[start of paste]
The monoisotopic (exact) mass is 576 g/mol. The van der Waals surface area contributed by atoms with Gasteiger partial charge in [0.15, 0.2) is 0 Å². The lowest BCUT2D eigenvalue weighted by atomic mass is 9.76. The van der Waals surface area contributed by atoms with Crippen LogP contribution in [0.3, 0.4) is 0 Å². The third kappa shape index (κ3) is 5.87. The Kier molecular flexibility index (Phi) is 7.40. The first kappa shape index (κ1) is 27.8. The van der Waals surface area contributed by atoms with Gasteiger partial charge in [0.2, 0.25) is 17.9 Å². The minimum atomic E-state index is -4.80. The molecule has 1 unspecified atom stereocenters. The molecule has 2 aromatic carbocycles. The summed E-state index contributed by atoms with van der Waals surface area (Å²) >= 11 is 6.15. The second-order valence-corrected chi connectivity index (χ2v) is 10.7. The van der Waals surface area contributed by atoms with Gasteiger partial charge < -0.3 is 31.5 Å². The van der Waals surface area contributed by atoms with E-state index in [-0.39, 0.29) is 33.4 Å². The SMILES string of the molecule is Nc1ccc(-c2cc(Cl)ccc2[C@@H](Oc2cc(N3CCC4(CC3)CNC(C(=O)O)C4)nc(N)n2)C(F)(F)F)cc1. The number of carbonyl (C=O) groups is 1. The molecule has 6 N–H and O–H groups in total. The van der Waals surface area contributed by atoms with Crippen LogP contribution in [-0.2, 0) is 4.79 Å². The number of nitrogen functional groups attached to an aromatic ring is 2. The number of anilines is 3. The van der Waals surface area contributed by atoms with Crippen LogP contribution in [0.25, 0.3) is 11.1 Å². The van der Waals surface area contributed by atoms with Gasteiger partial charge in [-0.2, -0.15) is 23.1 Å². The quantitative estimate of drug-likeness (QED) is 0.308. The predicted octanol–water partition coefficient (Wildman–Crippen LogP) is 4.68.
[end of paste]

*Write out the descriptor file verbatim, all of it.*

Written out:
The monoisotopic (exact) mass is 576 g/mol. The van der Waals surface area contributed by atoms with Gasteiger partial charge in [0.15, 0.2) is 0 Å². The lowest BCUT2D eigenvalue weighted by atomic mass is 9.76. The van der Waals surface area contributed by atoms with Crippen LogP contribution in [0.3, 0.4) is 0 Å². The third kappa shape index (κ3) is 5.87. The Kier molecular flexibility index (Phi) is 7.40. The first kappa shape index (κ1) is 27.8. The van der Waals surface area contributed by atoms with Gasteiger partial charge in [0.2, 0.25) is 17.9 Å². The minimum atomic E-state index is -4.80. The molecule has 1 unspecified atom stereocenters. The molecule has 2 aromatic carbocycles. The summed E-state index contributed by atoms with van der Waals surface area (Å²) >= 11 is 6.15. The second-order valence-corrected chi connectivity index (χ2v) is 10.7. The van der Waals surface area contributed by atoms with Gasteiger partial charge < -0.3 is 31.5 Å². The van der Waals surface area contributed by atoms with E-state index in [-0.39, 0.29) is 33.4 Å². The SMILES string of the molecule is Nc1ccc(-c2cc(Cl)ccc2[C@@H](Oc2cc(N3CCC4(CC3)CNC(C(=O)O)C4)nc(N)n2)C(F)(F)F)cc1. The number of carbonyl (C=O) groups is 1. The molecule has 6 N–H and O–H groups in total. The van der Waals surface area contributed by atoms with Crippen LogP contribution in [-0.2, 0) is 4.79 Å². The number of nitrogen functional groups attached to an aromatic ring is 2. The number of anilines is 3. The van der Waals surface area contributed by atoms with Crippen LogP contribution in [0.25, 0.3) is 11.1 Å². The van der Waals surface area contributed by atoms with Gasteiger partial charge in [-0.2, -0.15) is 23.1 Å². The quantitative estimate of drug-likeness (QED) is 0.308. The predicted octanol–water partition coefficient (Wildman–Crippen LogP) is 4.68.